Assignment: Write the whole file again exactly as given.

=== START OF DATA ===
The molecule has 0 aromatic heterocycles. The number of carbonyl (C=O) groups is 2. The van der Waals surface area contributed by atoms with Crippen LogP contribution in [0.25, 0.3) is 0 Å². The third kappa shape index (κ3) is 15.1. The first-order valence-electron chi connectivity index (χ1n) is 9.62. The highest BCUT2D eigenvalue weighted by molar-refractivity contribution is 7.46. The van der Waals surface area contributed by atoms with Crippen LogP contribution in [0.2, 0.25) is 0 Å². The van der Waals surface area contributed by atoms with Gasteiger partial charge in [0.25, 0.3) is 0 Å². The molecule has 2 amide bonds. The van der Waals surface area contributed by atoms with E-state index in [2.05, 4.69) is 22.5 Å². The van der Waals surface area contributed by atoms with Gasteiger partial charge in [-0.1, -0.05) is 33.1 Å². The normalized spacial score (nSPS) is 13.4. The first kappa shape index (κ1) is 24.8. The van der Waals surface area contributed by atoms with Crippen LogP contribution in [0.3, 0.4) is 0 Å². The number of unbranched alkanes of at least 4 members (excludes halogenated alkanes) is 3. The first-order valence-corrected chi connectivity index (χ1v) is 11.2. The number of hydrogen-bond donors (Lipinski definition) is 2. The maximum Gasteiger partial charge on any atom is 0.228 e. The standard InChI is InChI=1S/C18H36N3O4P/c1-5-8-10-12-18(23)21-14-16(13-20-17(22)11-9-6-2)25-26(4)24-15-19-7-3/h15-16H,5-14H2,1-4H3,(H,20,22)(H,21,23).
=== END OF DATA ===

The molecule has 0 aromatic heterocycles. The number of carbonyl (C=O) groups is 2. The van der Waals surface area contributed by atoms with Crippen LogP contribution in [0.25, 0.3) is 0 Å². The third kappa shape index (κ3) is 15.1. The first-order valence-electron chi connectivity index (χ1n) is 9.62. The highest BCUT2D eigenvalue weighted by molar-refractivity contribution is 7.46. The van der Waals surface area contributed by atoms with Crippen LogP contribution in [0.2, 0.25) is 0 Å². The van der Waals surface area contributed by atoms with Gasteiger partial charge in [0.25, 0.3) is 0 Å². The molecule has 2 amide bonds. The van der Waals surface area contributed by atoms with E-state index in [2.05, 4.69) is 22.5 Å². The van der Waals surface area contributed by atoms with Gasteiger partial charge in [-0.1, -0.05) is 33.1 Å². The normalized spacial score (nSPS) is 13.4. The first kappa shape index (κ1) is 24.8. The van der Waals surface area contributed by atoms with Crippen LogP contribution in [0.3, 0.4) is 0 Å². The number of unbranched alkanes of at least 4 members (excludes halogenated alkanes) is 3. The first-order valence-corrected chi connectivity index (χ1v) is 11.2. The number of hydrogen-bond donors (Lipinski definition) is 2. The maximum Gasteiger partial charge on any atom is 0.228 e. The standard InChI is InChI=1S/C18H36N3O4P/c1-5-8-10-12-18(23)21-14-16(13-20-17(22)11-9-6-2)25-26(4)24-15-19-7-3/h15-16H,5-14H2,1-4H3,(H,20,22)(H,21,23).